Friends drove Mary Beth to her radiation sessions and sometimes to her favorite ice cream shop on the half-hour drive back from the hospital. She always ordered a chocolate malt, extra thick.

Our family feasted for months on the lovingly prepared dishes brought by friends from work and church and the neighborhood: chicken breasts encrusted with parmesan, covered safely in tin foil; pots of thick soup with hearty bread; bubbling pans of lasagna and macaroni and cheese. There were warm home-baked rolls in tea towel-covered baskets, ham with dark baked in pineapple rings, scalloped potatoes, and warm pies overflowing with the syrups of cherries or apples.

Leftovers piled up in the refrigerator, and soon the freezer filled up too, this tsunami of food offerings, an edible symbol of our community’s abundant generosity.

Although few said the word breast unless it belonged to a chicken, many friends were familiar with the word cancer and said it often, without flinching.  They asked how we were doing, sent notes and cards, passed along things they’d read about treatments and medications, emailed links to good recovery websites and the titles of helpful books, called frequently, place gentle, if tentative hands on shoulders, spoke in low and warm tones, wondered if we had enough food.  The phrase we heard most was: “If there’s anything I can do…”

In the following months, after Mary Beth had begun speaking in full sentences again and could stay awake for an entire meal, the stored foods in the freezer ran out, and we began cooking on our own again. Our children, Nick and Maggie, sometimes complained jokingly about our daily fare.  “Someone should get cancer so we can eat better food,” they’d say.  And we actually laughed.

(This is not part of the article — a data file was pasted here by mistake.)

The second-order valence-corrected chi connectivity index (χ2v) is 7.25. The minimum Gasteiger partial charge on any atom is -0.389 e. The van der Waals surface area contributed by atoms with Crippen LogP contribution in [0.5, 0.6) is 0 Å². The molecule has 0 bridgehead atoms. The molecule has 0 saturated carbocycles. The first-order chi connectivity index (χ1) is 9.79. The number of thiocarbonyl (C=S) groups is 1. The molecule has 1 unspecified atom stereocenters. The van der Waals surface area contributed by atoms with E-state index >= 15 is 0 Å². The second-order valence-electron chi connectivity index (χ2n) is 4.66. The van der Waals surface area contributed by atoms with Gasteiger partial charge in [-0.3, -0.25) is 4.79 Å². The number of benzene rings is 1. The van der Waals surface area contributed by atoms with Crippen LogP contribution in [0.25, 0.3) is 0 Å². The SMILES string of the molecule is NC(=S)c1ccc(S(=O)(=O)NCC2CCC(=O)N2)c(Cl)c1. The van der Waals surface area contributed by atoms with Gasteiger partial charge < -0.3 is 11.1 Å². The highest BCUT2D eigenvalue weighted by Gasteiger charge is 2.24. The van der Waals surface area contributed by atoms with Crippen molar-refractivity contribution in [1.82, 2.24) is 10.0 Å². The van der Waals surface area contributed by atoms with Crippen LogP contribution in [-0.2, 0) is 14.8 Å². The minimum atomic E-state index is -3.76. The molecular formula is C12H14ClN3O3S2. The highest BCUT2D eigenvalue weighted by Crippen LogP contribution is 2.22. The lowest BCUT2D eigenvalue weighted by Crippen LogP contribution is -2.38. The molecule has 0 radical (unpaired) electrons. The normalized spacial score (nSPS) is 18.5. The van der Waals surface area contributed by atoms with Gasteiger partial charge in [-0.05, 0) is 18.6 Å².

Almost a decade later, our daughter, Maggie, was admitted to a psychiatric hospital and diagnosed with bipolar disorder, following years of secret alcohol and drug abuse.

No warm casseroles.

At 19, she was arrested for drug possession, faced a judge, and was placed on a probation program. Before her hearings, we ate soup and grilled cheese in a restaurant near the courthouse, mere booths away from the lawyers, police officers, and court clerks she might see later.

No scalloped potatoes in tinfoil pans.

This question is rarely heard: “How’s your depression these days?”

Maggie was disciplined by her college for breaking the drug and alcohol rules. She began an outpatient recovery program.  She took a medical leave from school.   She was admitted to a psychiatric hospital, diagnosed, released.  She began years of counseling, recovery meetings, and intensive outpatient rehabilitation.  She lived in a recovery house, relapsed, then spent seven weeks in a drug and alcohol addiction treatment center.

No soup, no homemade loaves of bread.

Maggie progressed well at the treatment center. When the insurance coverage on inpatient treatment ran out for the year, she was transferred to a “partial house” where she and other women slept at night then were returned by van to the facility for full days of recovery sessions, meals, volleyball  games, counseling, and horticultural therapy.  This daughter who once stayed as far away from my garden as possible lest I catch a whiff of my stolen whiskey on her breath was no planting a garden herself, arranging painted rocks around an angel statue donated by a counselor, carrying buckets of water to nurture inpatients, petunia, delphinium, and geraniums.

Friends talk about cancer and other physical maladies more easily than about psychological afflictions. Breasts might draw blushes, but brains are unmentionable.   These questions are rarely heard: “How’s your depression these days?”   “What improvements do you notice now that you have treatment for your ADD?”  “What does depression feel like?”  “Is the counseling helpful?”  A much smaller circle of friends than those who’d fed us during cancer now asked guarded questions.  No one ever showed up at our door with a meal.